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Mundari Grammar (An Old and Rare Book)

Mundari Grammar (An Old and Rare Book)
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Item Code: NAW188
Author: N. K. Sinha
Publisher: Central Institute Of Indian Languages, Mysore
Language: English
Edition: 1975
Pages: 176
Other Details: 8.50 X 5.50 inch
weight of the book: 0.21 kg

The Central Institute of Indian Languages was set up on the 17th July, 1969 with a view to assisting and co-ordinating the development of Indian languages. The Institute was charged with the responsibility of serving as a nucleus to bring together all the research and literary output from the various linguistic streams to a common head and narrowing the gap between basic research and developmental research in the fields of languages and linguistics in India.

The Institute and its four Regional Language Centers are thus engaged in research and teaching which lead te the publication of a wide-ranging variety of materials. Preparation of materials designed for teaching/learning at different levels and suited to specific needs is one of the major areas of interest of the Institute. Basic research relating to :the acquisition of language and study of language in its manifold psycho-social relations constitute another broad range of its interest. The publication will include materials produced by the members of the staff of the Central Institute of Indian Languages and its Regional Language Centres and associated scholars from universities and institutions, both Indian and foreign.

The Central Institute of Indian Languages has initiated the Grammar series in non-literate languages in general and tribal languages in particular presenting a description of every such language in the sub-continent. This is undertaken with a view to producing instructional materials necessary for learning and teaching the language concerned. It is also expected to be of synchronic and diachronic study of languages.

If these materials help solving problems, both individual and corporate, and help in understanding the people speaking the language, then our efforts will be deemed to have been amply rewarded.


The tribal people in India have for long lived in isolation except to be exposed for exploitation. They have not participated to their benefit in the socio-economic development of the country. To come out of their isolation, it is necessary for them to learn the language of the majority people around them and a number of them have done so, But this bridges the communication gap only in one way and the whole burden of building up this bridge is carried by the minority group, It is necessary, however, for developing mutual understanding and good-will, to increase bidirectional communication between the tribal people and the majority of people of the region. For this purpose, the majority people, especially those who come in contract with the tribe people for various reasons such as civil administration, security, social service, trade, etc., should learn their language. The Grammar, which forms part of the package consisting phonetic reader, bi-or tri-lingual dictionary and teaching manual is prepared to help them in their learning of the tribal language.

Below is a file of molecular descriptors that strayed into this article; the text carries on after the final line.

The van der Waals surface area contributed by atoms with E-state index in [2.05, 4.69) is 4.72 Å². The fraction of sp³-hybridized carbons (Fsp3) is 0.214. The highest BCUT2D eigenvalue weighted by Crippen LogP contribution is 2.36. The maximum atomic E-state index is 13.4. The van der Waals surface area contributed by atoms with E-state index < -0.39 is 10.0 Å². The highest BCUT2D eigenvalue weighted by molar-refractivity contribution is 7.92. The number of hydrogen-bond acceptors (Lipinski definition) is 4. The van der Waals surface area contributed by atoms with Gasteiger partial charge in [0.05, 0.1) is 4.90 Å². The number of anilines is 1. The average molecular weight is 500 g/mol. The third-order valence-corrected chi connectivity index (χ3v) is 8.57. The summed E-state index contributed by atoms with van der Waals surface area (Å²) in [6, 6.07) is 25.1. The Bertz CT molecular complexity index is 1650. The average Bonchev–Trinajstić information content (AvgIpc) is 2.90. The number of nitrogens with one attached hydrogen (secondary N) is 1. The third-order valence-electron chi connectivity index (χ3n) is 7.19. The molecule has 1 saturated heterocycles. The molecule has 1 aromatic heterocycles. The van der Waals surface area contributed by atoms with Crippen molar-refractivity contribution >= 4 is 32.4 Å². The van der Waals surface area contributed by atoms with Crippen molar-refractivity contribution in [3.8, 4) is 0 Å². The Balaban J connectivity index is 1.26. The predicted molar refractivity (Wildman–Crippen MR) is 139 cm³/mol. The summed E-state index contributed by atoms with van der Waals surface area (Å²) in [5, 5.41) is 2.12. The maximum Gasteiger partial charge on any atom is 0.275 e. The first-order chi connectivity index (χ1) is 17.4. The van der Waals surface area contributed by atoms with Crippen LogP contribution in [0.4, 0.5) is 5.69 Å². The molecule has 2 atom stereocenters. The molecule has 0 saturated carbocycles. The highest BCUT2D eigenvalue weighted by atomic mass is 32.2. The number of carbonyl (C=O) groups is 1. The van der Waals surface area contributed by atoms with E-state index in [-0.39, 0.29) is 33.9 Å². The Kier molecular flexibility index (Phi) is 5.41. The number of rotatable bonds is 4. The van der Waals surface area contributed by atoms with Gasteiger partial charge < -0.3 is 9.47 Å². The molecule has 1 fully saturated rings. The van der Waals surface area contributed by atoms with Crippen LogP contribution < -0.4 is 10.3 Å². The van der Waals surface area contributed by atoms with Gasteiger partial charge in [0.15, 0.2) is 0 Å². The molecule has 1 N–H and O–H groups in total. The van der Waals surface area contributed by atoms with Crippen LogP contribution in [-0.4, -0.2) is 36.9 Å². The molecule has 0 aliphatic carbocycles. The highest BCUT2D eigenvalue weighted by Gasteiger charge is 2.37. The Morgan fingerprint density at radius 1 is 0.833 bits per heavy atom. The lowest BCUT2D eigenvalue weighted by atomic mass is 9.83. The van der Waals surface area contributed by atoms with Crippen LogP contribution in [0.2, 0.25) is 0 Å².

The organisation of the Grammar is based on grammatical functions rather than on grammatical forms. This will help the new learner to find easily how the different functions, which he already knows and wants to express, are formalised in this language. Since this Grammar is primarily meant for pedagogical Government officials in Ladakh district without whose co-operation the field, work could not have been done smoothly.

I would like to extend my thanks to my friends Mr. Iqbal B.Sc., State Bank of India, Kargil and Mr. Mohammed Shafi M.A, formerly Deputy Superintendent of Police at Leh for the help they extended during my field work.

I must express my thanks to Dr. D. P. Pattanayak,{Director, CIIL, Mysore for the academic atmosphere he keeps and the encouragement he gives.

I am grateful to Dr. E. Annamalai, Deputy Director, CIIL. Mysore for the guidance and supervision of this work and to Dr. H. S. Biligiri, former Deputy Director, CIIL, Mysore who supervised my work in its early stage.

My thanks should go to my friends Mr. N. Ramaswamy, Dr. M. S. Thirumalai, Deputy Director, Dr. B. B. Rajapurohit and Mr. S. Arokianathan who spared their time to discuss some of the problems which I encountered during the writing of this Grammar. I am thankful to Mr. Ananda Raj, CIIL, Mysore for helping me when I prepared the manuscript for the press.

My thanks go to Miss. N. K. Rukmini and Mr. Gopal for the neat typing.

Finally I would like to express my thanks to Mr. H.L. N. Bharati, CIIL, Mysore who saw this Grammar through the press and M/s. Sri Raghavendra Printers, Mysore, for their sincere efforts for a neat and quick printing of this Grammar.